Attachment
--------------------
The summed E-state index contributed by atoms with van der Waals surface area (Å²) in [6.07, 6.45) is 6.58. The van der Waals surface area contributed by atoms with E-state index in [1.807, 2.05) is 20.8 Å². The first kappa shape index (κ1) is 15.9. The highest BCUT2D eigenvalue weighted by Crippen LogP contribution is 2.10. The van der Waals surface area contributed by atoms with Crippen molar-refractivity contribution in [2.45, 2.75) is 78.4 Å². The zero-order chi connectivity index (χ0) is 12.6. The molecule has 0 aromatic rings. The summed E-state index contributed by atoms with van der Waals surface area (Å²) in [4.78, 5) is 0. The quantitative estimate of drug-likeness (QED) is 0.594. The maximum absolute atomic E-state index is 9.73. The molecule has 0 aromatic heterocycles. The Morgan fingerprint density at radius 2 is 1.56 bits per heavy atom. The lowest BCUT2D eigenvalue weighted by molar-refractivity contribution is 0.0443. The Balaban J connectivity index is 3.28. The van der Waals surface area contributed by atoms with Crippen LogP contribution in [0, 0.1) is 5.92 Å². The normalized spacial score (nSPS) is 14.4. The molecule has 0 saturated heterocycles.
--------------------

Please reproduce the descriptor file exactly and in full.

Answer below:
The summed E-state index contributed by atoms with van der Waals surface area (Å²) in [6.07, 6.45) is 6.58. The van der Waals surface area contributed by atoms with E-state index in [1.807, 2.05) is 20.8 Å². The first kappa shape index (κ1) is 15.9. The highest BCUT2D eigenvalue weighted by Crippen LogP contribution is 2.10. The van der Waals surface area contributed by atoms with Crippen molar-refractivity contribution in [2.45, 2.75) is 78.4 Å². The zero-order chi connectivity index (χ0) is 12.6. The molecule has 0 aromatic rings. The summed E-state index contributed by atoms with van der Waals surface area (Å²) in [4.78, 5) is 0. The quantitative estimate of drug-likeness (QED) is 0.594. The maximum absolute atomic E-state index is 9.73. The molecule has 0 aromatic heterocycles. The Morgan fingerprint density at radius 2 is 1.56 bits per heavy atom. The lowest BCUT2D eigenvalue weighted by molar-refractivity contribution is 0.0443. The Balaban J connectivity index is 3.28. The van der Waals surface area contributed by atoms with Crippen LogP contribution in [0, 0.1) is 5.92 Å². The normalized spacial score (nSPS) is 14.4. The molecule has 0 saturated heterocycles.